Solving Limits with Algebra — Practice Questions
When simply plugging the arrow number into a limit expression doesn’t work, you can solve a limit problem using a range of algebraic techniques. These can include factoring, cancelling and conjugate multiplication.
Of course, before you try any algebra, your first step should always be to plug the arrownumber into the limit expression. If the function is continuous at the arrownumber (which it usually will be) and if plugging in results in an ordinary number, then that’s the answer. You’re done. For example, to evaluate
just plug in the arrownumber. You get
That’s all there is to it. Don’t forget to plug in!
When plugging in fails because it gives you
you’ve got a nontrivial limit problem and a bit of work to do. You have to convert the fraction into some expression where plugging in does work. Here are some algebraic methods you can try:

FOILing

Factoring

Finding the least common denominator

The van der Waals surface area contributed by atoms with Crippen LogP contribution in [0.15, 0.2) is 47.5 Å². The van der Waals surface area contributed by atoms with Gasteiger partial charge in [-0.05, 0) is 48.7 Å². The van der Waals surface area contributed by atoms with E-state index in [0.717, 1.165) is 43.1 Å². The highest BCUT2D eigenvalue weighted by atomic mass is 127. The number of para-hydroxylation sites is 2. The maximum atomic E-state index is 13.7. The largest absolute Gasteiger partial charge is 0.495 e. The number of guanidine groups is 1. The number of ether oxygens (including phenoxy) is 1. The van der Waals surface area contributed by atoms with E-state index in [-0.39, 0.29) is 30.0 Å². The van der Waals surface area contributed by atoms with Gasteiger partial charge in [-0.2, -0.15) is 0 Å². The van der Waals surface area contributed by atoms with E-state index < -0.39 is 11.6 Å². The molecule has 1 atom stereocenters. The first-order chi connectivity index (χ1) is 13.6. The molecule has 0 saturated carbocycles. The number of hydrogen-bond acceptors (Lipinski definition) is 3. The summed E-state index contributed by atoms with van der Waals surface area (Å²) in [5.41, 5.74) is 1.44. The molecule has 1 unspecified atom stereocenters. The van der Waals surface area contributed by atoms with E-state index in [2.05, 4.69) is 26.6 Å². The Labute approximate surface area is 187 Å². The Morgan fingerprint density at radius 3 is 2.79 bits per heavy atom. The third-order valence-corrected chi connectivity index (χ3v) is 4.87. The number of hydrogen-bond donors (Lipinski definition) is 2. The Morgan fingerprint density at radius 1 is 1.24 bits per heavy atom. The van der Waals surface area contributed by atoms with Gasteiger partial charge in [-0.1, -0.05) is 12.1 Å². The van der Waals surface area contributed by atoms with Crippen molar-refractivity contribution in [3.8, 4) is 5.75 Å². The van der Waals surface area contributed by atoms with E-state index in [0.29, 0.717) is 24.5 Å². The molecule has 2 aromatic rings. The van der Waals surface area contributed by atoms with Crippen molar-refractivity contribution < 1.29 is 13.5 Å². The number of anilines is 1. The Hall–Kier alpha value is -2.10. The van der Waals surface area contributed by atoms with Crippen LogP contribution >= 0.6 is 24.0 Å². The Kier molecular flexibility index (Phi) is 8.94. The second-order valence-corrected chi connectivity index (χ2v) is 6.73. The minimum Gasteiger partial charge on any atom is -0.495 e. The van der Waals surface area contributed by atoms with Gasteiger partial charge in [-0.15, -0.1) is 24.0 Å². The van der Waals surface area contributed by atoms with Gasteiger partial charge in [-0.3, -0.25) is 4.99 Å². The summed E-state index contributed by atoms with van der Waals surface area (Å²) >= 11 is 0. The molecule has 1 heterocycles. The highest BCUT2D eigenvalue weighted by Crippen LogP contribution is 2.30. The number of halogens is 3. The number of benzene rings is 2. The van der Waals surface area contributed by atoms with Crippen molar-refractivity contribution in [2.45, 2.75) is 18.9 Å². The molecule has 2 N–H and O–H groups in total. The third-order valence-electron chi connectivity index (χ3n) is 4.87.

Canceling

Simplification

Conjugate multiplication
Some of these methods are illustrated in the following examples.
Practice questions

Solve the following limit:

Solve the following limit:
Answers and explanations

The answer is 1/3.
To obtain the answer, you need to factor, cancel, and plug in.

The answer is –6.
This one is a bit more involved.
You start by multiplying the numerator and denominator by the conjugate of the denominator,
Now multiply out the part of the fraction containing the conjugate pair (the denominator in this problem).
Cancel.
Remember that any fraction of the form
always equals –1.
Now plug in.